Kevin describes how counselling helped him to get to the bottom of his grief after the sudden death of his wife – by getting him to deal first with a much older source of grief.
For most of my life I was not at all comfortable with anything to do with death and funerals. I was awkward and self-conscious whenever I had to offer people my condolences, and I’d withdraw from the scene as quickly as I could. I even had a little ‘arrangement’ with my wife, Carmel, whereby I’d get to die first as she was much better at handling funerals than me. But the best-laid plans of mice and men often go awry. In August 1992, when we were both 59 years old and 37 years married, Carmel died suddenly of a brain haemorrhage. I was devastated.
It happened on a Monday. At the time I was working in security at a hospital. Carmel saw me out the door that morning, as she used to do every workday. I walked the three miles to work, and when I got there one of the staff said to me, “Your GP has been ringing for you. Something serious has happened and he wants you to call him back”. I rang the doctor immediately. In a very grave voice he told me that Carmel had suffered a haemorrhage and had been taken to Blanchardstown Hospital. “I’m putting you on notice,” he said more than once, “that the situation is very serious.”
As I put down the phone I felt a wave of panic. “What am I going to do?” I thought; “How will I be able to handle this?” But then I pushed the chair back, got up, and went into action, so to speak. Over the following few days I did everything I had to do, and I did it efficiently. Nobody was more surprised than me to see me cope well – in practical matters at least.
After my GP’s phone call I went straight to the hospital. I found out that Carmel was on a life-support machine and that she was showing no sign of brain activity. The doctors told me that they intended to turn the machine off the following day, after the necessary certifications had been signed.
Incidentally, some time later I received a very nice letter from the surgical team working for the Kidney Association. They said that there had been two beneficial results from the transplants. What great consolation that was.
Death and funeral
From the moment I received that phone call from my doctor, I found myself rebelling against what was happening. “This isn’t fair,” I thought; “You can’t do this to me, God. You did it to me before, and this is just too much.” What I was thinking of was my mother dying in childbirth forty-six years earlier, when I was just thirteen. Carmel’s death was a repeat performance, the way I saw it, and it made it doubly hard for me to accept it.
I’ll always be grateful to that colleague at work who gave me the name of a bereavement counselling service and suggested I contact them. I’d never heard of such a thing – they didn’t have any kind of back-up services for people in grief when I was growing up – but when the pain is acute you’re grateful for any suggestions and you’ll try almost anything. I talked to a counsellor a few times on the phone, and then we met up.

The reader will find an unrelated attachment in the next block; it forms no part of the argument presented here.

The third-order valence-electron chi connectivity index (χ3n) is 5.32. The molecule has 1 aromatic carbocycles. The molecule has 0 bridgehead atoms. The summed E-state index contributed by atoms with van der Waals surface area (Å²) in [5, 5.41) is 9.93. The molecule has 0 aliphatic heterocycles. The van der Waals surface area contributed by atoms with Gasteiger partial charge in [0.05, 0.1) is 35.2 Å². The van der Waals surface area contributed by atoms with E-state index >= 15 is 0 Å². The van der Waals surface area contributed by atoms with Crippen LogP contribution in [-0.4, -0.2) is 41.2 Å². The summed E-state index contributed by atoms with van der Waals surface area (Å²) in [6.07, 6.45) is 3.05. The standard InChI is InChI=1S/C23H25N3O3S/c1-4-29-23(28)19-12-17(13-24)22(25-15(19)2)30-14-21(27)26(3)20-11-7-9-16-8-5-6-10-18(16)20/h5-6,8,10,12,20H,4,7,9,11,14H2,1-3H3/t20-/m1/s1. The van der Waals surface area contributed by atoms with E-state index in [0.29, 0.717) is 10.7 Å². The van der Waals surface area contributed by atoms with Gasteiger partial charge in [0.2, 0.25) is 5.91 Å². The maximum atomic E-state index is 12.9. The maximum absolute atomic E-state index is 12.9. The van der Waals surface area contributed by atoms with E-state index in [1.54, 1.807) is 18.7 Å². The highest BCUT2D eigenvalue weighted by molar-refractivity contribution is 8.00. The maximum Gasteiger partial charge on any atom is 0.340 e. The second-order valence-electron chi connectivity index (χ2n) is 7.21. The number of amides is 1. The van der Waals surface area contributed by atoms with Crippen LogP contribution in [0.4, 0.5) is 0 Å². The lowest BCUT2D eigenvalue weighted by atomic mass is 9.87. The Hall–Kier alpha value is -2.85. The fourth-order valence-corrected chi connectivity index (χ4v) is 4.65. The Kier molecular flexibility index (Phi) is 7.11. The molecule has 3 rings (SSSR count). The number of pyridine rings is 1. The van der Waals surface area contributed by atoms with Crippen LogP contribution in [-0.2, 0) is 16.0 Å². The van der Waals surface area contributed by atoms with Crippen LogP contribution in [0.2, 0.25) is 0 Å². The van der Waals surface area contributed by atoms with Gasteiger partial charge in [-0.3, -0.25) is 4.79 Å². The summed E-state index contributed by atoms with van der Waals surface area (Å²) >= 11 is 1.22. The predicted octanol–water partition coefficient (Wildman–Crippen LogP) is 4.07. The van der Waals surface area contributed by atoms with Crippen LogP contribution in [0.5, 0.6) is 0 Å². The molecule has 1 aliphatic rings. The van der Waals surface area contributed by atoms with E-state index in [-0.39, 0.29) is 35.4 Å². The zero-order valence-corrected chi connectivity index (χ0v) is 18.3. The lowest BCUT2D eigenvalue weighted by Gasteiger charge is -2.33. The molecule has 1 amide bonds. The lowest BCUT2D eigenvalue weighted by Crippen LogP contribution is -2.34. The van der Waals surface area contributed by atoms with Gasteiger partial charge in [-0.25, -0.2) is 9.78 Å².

Down this road before
When I finished, the counsellor said to me, “I’ve got news for you; you haven’t been down this road before at all. You have the same problem that many Irish men do. You’re afraid of emotion and of grieving, and you stiff-upper-lipped military men are the worst of all. You have to grieve for your mother before you can grieve for your wife.”
“But that was forty-six years ago,” I replied; “I can’t do anything about it now.”
“Not only can you do something, but you must do it,” she said.
And she continued: “What you should do is find yourself a quiet beach and give yourself time there to deal with your mother’s death. You have to go back in your mind to 1946 and take on board all that happened then. You have to grieve for your mother, and then you need to let her go. When that’s all done we can deal with the current situation.”
On the beach
It was a fine summer’s day. I was playing outside in the garden with some of my brothers and sisters. There was great activity in the house, with neighbours in and out all the time. And then suddenly the atmosphere changed. Our next-door neighbour came out and said to us, “Your mother’s gone to heaven”. And that was it. Over the hours that followed relatives, friends and neighbours continued to come and go from the house, but we, the children, were kept well away from all this activity.
The only time we were brought centre stage was when our next-door neighbour lined us up in the hallway in order of our age and sent us, one by one, to say goodbye to our mother, who was laid out in a room on the right. I don’t remember much of that event, just that my mother’s hands were very cold. And afterwards we were sent off to be looked after by neighbours until the funeral.
Letting tears flow
What I found too, that afternoon on the beach, was that as soon as I had cried over the death of my mother I was able to remember her clearly, in a way I hadn’t done since her death. I recalled what she was like in the good times; I could picture her as she used to be around the house; and I remembered some trips I had made with her to some country friends of hers. These were great memories. My mother had been out of my life, out of my mind, for so long that I never expected to be able to recover any sense of her. But now I had got my mother back. It was overwhelming.
Yet it was also tough and exhausting. My counsellor had said to me, “Don’t be surprised if you are exhausted by the grieving process. It uses up massive amounts of energy, just as physical work does.” And she was right. I felt washed out, but very happy. I was beginning to understand that when it comes to death and bereavement, you have to face the matter squarely and let yourself grieve. That way you can beat a path through it. The grieving process is a journey. You have to walk that road and stick with it no matter which way it meanders. Eventually you’ll get to the end of it.
The road of grief has an end